FMS, or Friends Manuscript Series, contains the personal records of individual Quakers. For example, D. Elton Trueblood’s personal papers. (As opposed to his college related papers, which would be housed with the college records.) FMS collections cover a wide variety of topics and include letters, photographs, clippings, genealogical material, artifacts, poetry, and anything else that an individual or family might create in their lifetime with enduring value. A member of the Archives' staff will be happy to assist you if you wish to study one or more of these collections.
Earlham holds several manuscript collections that are useful for the history of the anti-slavery movement and the Underground Railroad in the Midwest. They include:
The collection consists of papers found in the attic of the Coffin house in Fountain City (1825-42), a copy of Coffin's will, numerous clippings relating to Levi Coffin and the Coffin house in Fountain City, and papers of the family of Levi's cousin Emory Dunreith Coffin (1824-63), whose daughter Louisa May was the ghostwriter for Levi Coffin's Reminiscences (1876).
Series VI, “Quaker Activities and Subjects,” includes histories of local and yearly meetings, Quaker institutions and organizations, Earlham College, and Quaker events in which the Coffins participated.
Series VIII consists of local history materials, clippings and reminiscences by Charles on topics including the National Road, Wayne and Henry counties, Indiana, antislavery, and eastern Indiana pioneers.
Series XIV consists of seven boxes of pamphlets, numbered 1 through 7. Box 3 has annual reports (scattered) of the British and Foreign Anti-Slavery Society.
The White Papers consist of correspondence, legal papers, and photographs as well as genealogical materials. Of special interest are photographs and letters of slaves liberated by the Whites in North Carolina.
The Huff-Nixon family papers consist of correspondence, legal and business papers, reminiscences, clippings, and genealogical materials of five generations of Quaker families in North Carolina and Indiana. Most of the material concerns the families of Samuel Nixon (1781-1865), his son-in-law Daniel Huff (1816-1899), and his son Dr. Oliver Nixon Huff (1852-1937) of Fountain City, Indiana, and Oliver Nixon Huff's wife, Sophia (Bogue) Huff (1866-1931).
The collection includes letters from family and Quaker friends, including letters from Friends at the Friends Shawnee school near what is now Lawrence, Kansas, and correspondence on business, politics, antislavery, education, and Quaker affairs. There are extensive files of clippings and reminiscent material on antislavery, including letters of Levi Coffin; on a party of Newport men who traveled to California seeking gold in 1850; and on local and Quaker history.
This collection consists of correspondence, account books, and business papers of Josiah Parker, a leading Quaker, farmer, and miller of the Richsquare community of Northampton County, North Carolina. It is rich in materials on Quaker life in North Carolina, the Quaker migration from North Carolina to Ohio and Indiana, the antislavery activities of North Carolina Friends, and the work of Friends in helping free people of color move from North Carolina and Virginia to Indiana.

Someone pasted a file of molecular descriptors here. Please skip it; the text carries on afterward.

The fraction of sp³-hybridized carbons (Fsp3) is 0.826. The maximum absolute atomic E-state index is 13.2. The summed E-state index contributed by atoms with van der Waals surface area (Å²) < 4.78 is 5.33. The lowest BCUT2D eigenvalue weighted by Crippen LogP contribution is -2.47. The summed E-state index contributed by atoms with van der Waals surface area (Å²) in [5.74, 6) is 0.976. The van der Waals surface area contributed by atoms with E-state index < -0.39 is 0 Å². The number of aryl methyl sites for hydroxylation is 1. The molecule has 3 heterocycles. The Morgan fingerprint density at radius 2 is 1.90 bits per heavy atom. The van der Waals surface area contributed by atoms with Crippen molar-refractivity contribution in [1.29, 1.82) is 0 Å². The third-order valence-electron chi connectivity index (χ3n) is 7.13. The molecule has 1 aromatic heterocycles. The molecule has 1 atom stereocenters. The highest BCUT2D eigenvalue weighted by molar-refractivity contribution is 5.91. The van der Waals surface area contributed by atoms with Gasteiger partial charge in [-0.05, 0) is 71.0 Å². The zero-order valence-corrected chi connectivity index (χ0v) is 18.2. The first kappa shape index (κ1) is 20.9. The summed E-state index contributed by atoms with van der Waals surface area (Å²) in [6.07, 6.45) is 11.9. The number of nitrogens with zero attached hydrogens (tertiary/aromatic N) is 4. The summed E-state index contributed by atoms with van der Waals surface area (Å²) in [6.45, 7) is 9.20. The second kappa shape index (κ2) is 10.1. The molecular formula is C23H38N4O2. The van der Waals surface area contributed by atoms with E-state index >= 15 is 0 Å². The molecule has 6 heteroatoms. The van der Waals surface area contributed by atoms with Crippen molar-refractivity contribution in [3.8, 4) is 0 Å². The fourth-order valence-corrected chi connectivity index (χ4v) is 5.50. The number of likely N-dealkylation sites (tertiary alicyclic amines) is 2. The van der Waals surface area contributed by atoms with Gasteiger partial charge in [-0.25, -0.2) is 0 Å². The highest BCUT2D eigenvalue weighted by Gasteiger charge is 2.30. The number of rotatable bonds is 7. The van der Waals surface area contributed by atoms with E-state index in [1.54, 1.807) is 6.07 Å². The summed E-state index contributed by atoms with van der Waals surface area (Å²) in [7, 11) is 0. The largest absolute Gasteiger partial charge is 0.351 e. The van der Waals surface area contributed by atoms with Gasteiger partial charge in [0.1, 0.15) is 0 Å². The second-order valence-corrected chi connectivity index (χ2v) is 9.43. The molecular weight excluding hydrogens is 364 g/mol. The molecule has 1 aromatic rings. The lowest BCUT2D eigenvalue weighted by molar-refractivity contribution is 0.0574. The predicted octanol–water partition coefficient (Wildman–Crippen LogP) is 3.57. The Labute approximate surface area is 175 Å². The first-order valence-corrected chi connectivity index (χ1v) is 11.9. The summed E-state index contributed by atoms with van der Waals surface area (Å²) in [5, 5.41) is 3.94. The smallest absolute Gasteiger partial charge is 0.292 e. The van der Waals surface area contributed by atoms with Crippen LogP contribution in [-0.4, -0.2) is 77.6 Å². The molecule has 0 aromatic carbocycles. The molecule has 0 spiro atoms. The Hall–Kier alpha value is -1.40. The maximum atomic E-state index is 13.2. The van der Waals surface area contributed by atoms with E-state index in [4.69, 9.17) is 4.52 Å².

The Heiss Collection consists of extensive files on Quaker history and genealogy, as well as correspondence and documents reflecting the lives of Quakers especially in the Midwest and South.
The Bell Family papers document the lives of Quakers in Ireland and the United States. Most of the papers concern William Bell, a Quaker cotton manufacturer and editor of Belfast, Ireland, New York City, Cincinnati, and Richmond, Indiana.
The Bell Papers include several types of documents. Most of the correspondence dates from the period 1811-1813, being copies of letters to William Bell from his mother, apparently written while he was away from home attending school, and from the 1840s. The latter consists mainly of copies of letters by William Bell, with comments on his business situation, Quaker affairs, and slavery and antislavery.
The Bulla Family papers consist of account books, correspondence, and genealogical materials of four generations of the family of William Bulla (1777-1862) and his wife Elizabeth (Hoover) Bulla (1778-1857) who were among the first Quaker settlers of Richmond, IN. The family was involved in the Todd vs. Bulla Case in 1825. "On September 10, 1825, Samuel Todd of Kentucky sued William Bulla and Andrew Hoover, from Wayne County, Indiana, each for $500.00 for loss of property. Todd accused the men of helping his slave Peter escape from an Indiana Jail." Regan-Dinius, Jeannie. (n.d.). The Underground Railroad in Indiana: New Research, New Connections, New Directions. Journal for the Liberal Arts and Sciences, 8(3), 31-36.
The Embree-Thorn Collection consist of letters, essays, wills, and deeds from two Quaker families in South Carolina, Tennessee, and Ohio, mainly between 1774 and 1860. They reflect especially the westward movement, antislavery activities, and business transactions of Friends.
Earlham College • 801 National Road West • Richmond, Indiana 47374-4095